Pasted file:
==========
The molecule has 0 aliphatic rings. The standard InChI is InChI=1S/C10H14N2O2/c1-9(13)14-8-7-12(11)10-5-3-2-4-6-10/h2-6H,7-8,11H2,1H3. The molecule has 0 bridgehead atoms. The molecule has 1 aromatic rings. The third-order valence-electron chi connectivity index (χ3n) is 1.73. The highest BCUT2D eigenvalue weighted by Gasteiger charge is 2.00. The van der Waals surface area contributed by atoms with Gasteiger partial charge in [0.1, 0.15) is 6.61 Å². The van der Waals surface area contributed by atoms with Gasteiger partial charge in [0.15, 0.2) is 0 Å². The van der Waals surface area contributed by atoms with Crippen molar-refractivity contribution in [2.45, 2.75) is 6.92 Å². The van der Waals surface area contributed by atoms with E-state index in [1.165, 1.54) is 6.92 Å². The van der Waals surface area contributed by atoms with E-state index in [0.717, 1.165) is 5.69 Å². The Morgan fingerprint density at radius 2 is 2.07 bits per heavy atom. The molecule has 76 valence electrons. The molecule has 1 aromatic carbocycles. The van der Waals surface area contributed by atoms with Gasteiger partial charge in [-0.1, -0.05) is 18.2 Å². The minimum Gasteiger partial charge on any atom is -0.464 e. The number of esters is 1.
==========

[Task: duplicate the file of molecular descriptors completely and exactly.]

The molecule has 0 aliphatic rings. The standard InChI is InChI=1S/C10H14N2O2/c1-9(13)14-8-7-12(11)10-5-3-2-4-6-10/h2-6H,7-8,11H2,1H3. The molecule has 0 bridgehead atoms. The molecule has 1 aromatic rings. The third-order valence-electron chi connectivity index (χ3n) is 1.73. The highest BCUT2D eigenvalue weighted by Gasteiger charge is 2.00. The van der Waals surface area contributed by atoms with Gasteiger partial charge in [0.1, 0.15) is 6.61 Å². The van der Waals surface area contributed by atoms with Gasteiger partial charge in [0.15, 0.2) is 0 Å². The van der Waals surface area contributed by atoms with Crippen molar-refractivity contribution in [2.45, 2.75) is 6.92 Å². The van der Waals surface area contributed by atoms with E-state index in [1.165, 1.54) is 6.92 Å². The van der Waals surface area contributed by atoms with E-state index in [0.717, 1.165) is 5.69 Å². The Morgan fingerprint density at radius 2 is 2.07 bits per heavy atom. The molecule has 76 valence electrons. The molecule has 1 aromatic carbocycles. The van der Waals surface area contributed by atoms with Gasteiger partial charge in [-0.1, -0.05) is 18.2 Å². The minimum Gasteiger partial charge on any atom is -0.464 e. The number of esters is 1.